It is an unwelcome distinction, one which sets them apart from other administrative bodies within the GAA.

In Cork these events are the new normal, a shambolic litany, an ongoing, rolling indictment.

Incidentally, if anyone in Cork thinks that the county’s borders form a natural boundary for the effects of recent catastrophes they are sadly mistaken.

The erosion of Cork’s political power within the GAA and the isolation of its officials is already underway, and the next embarrassment, whenever that happens, will only accelerate the process.

The Game hits the big screen for a special cause

Public service announcement: this weekend there’s a showing of The Game, last summer’s hit hurling documentary, in the Dundrum Town Centre.

The screening will be followed by a panel discussion involving some of those featured in the documentary — the discussion will be chaired by RTÉ Sport’s Clare MacNamara — and the proceeds from the evening will go to the future development and promotion of underage camogie in the local GAA club, Ballinteer St Johns.

Your columnist’s involvement in making The Game may compromise my impartiality, but it also allows me to signal that a fourth episode of The Game is down for broadcast this May.

Best of luck to those doing God’s work in Ballinteer St Johns - details here.

Positive thinking could aid football

During the week someone brought up the state of Gaelic football in a conversation and asked me what I would do to improve the game as a spectacle.

“There’s your first problem right there,” I said.

“You’re looking for a spectacle. Who said a spectacle had to be provided?”

I took the point, though. There’s no-one sitting down and saying that what they really want to see - more than absolutely anything - is a 0-8 to 0-7 game in, say, the McKenna Cup.

Even if you allow for the impact of poor playing conditions at this time of year it can be a tough watch.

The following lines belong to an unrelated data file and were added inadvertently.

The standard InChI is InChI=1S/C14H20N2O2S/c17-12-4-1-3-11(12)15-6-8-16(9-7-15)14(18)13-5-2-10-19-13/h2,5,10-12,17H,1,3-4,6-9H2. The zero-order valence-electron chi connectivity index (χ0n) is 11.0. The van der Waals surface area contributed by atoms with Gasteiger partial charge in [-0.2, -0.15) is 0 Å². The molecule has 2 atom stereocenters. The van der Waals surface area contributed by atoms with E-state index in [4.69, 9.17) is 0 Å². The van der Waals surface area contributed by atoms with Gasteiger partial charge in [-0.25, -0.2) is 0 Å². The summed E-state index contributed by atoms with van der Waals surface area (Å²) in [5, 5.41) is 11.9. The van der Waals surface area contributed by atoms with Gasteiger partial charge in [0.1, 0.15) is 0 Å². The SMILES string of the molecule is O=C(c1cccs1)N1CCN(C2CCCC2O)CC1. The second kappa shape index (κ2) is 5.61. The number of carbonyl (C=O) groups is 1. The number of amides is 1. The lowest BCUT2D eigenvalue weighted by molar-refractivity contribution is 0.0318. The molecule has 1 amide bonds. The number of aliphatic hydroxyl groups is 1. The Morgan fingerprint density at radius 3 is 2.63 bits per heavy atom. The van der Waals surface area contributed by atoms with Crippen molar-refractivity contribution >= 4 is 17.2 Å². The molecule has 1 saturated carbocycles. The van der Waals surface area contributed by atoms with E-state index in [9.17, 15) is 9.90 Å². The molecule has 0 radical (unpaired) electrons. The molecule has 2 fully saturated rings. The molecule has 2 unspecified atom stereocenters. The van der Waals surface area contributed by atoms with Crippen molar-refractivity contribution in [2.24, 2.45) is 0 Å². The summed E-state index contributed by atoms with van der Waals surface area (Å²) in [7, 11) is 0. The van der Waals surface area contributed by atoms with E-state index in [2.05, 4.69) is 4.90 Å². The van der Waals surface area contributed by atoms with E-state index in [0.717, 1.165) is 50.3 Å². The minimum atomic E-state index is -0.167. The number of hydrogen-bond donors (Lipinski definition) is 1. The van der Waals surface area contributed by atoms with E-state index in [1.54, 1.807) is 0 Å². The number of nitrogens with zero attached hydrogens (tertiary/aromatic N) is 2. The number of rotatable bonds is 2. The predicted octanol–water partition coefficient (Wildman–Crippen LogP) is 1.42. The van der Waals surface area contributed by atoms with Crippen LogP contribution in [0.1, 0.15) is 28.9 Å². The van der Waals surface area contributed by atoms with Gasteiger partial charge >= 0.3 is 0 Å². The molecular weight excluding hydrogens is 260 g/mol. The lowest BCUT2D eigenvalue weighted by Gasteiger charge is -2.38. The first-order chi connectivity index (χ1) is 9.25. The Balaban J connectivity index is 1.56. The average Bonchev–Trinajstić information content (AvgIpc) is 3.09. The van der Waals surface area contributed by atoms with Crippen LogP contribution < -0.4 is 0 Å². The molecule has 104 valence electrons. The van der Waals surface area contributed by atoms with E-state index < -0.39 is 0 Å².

As Dr Johnson said of your usual Tyrone-Armagh arm wrestle, none ever wished it longer than it is. (Alright, strictly speaking he meant Milton’s Paradise Lost.)

In last week’s Examiner podcast I said there was too little experimentation with the playing rules of hurling, not too much, and the same could be said of Gaelic football.

I wrote last weekend that hurling could benefit from playing 13-a-side, but Gaelic football would be revived out of all recognition: the resemblance to rugby league would be eradicated overnight.

The resemblance to rugby union could be accentuated, however: the willingness to increase the value of a try to four points in 1972 and then five in 1991 should be an example to Gaelic football, not a disincentive.

Why not boost the value of a goal to four points, or five, in one of those pre-season tournaments to encourage attacking play?

The changed face of journalism

I am currently not talking to one of my acquaintances (no longer a friend) because he persists in crowing about his access to a new documentary, Breslin and Hamill: Deadline Artists, access that I sadly lack.

Jimmy Breslin and Pete Hamill hover in an elevated zone somewhere near journalistic Valhalla.

They inhabited and embodied New York City when it was New York City, to quote the great Buck O’Neil.

Of course, the lads’ great heyday of the seventies and eighties is now only a distant memory.

The documentary brings this home with a shocking figure: in 1988, the New York Daily News, which Hamill and Breslin both worked for, employed 400 reporters and editors.

Last year that number was 45.